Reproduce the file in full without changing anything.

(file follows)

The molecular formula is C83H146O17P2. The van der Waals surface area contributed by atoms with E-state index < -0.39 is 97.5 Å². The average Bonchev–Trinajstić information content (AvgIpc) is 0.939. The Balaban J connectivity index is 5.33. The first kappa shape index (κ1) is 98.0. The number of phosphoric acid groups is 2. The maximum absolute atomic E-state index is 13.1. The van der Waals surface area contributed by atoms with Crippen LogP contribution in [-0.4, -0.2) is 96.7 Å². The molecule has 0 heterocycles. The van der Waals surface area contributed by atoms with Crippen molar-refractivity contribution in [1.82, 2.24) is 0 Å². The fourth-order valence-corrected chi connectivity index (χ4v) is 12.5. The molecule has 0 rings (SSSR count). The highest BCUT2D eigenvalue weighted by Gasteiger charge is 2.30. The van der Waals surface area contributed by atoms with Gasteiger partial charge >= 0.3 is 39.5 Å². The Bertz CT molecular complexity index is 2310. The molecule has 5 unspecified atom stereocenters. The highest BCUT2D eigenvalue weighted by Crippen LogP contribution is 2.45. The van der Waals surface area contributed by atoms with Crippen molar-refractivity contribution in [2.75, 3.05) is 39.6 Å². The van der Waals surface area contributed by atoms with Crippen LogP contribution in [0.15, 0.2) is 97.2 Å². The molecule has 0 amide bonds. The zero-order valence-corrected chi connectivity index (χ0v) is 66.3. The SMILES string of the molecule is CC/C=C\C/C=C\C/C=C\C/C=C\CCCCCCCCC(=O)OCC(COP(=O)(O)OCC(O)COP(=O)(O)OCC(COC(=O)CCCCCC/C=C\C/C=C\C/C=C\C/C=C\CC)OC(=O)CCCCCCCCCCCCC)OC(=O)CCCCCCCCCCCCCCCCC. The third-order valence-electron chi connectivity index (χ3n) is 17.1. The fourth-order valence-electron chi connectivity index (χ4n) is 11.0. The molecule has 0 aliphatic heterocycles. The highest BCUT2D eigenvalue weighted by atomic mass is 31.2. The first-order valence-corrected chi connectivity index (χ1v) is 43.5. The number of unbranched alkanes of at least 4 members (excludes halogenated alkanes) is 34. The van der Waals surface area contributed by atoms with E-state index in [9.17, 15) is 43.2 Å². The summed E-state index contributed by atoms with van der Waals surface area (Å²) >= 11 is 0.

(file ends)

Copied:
The molecular formula is C83H146O17P2. The van der Waals surface area contributed by atoms with E-state index < -0.39 is 97.5 Å². The average Bonchev–Trinajstić information content (AvgIpc) is 0.939. The Balaban J connectivity index is 5.33. The first kappa shape index (κ1) is 98.0. The number of phosphoric acid groups is 2. The maximum absolute atomic E-state index is 13.1. The van der Waals surface area contributed by atoms with Crippen LogP contribution in [-0.4, -0.2) is 96.7 Å². The molecule has 0 heterocycles. The van der Waals surface area contributed by atoms with Crippen molar-refractivity contribution in [1.82, 2.24) is 0 Å². The fourth-order valence-corrected chi connectivity index (χ4v) is 12.5. The molecule has 0 rings (SSSR count). The highest BCUT2D eigenvalue weighted by Gasteiger charge is 2.30. The van der Waals surface area contributed by atoms with Gasteiger partial charge >= 0.3 is 39.5 Å². The Bertz CT molecular complexity index is 2310. The molecule has 5 unspecified atom stereocenters. The highest BCUT2D eigenvalue weighted by Crippen LogP contribution is 2.45. The van der Waals surface area contributed by atoms with Crippen molar-refractivity contribution in [2.75, 3.05) is 39.6 Å². The van der Waals surface area contributed by atoms with Crippen LogP contribution in [0.15, 0.2) is 97.2 Å². The molecule has 0 amide bonds. The zero-order valence-corrected chi connectivity index (χ0v) is 66.3. The SMILES string of the molecule is CC/C=C\C/C=C\C/C=C\C/C=C\CCCCCCCCC(=O)OCC(COP(=O)(O)OCC(O)COP(=O)(O)OCC(COC(=O)CCCCCC/C=C\C/C=C\C/C=C\C/C=C\CC)OC(=O)CCCCCCCCCCCCC)OC(=O)CCCCCCCCCCCCCCCCC. The third-order valence-electron chi connectivity index (χ3n) is 17.1. The fourth-order valence-electron chi connectivity index (χ4n) is 11.0. The molecule has 0 aliphatic heterocycles. The highest BCUT2D eigenvalue weighted by atomic mass is 31.2. The first-order valence-corrected chi connectivity index (χ1v) is 43.5. The number of unbranched alkanes of at least 4 members (excludes halogenated alkanes) is 34. The van der Waals surface area contributed by atoms with E-state index in [9.17, 15) is 43.2 Å². The summed E-state index contributed by atoms with van der Waals surface area (Å²) >= 11 is 0.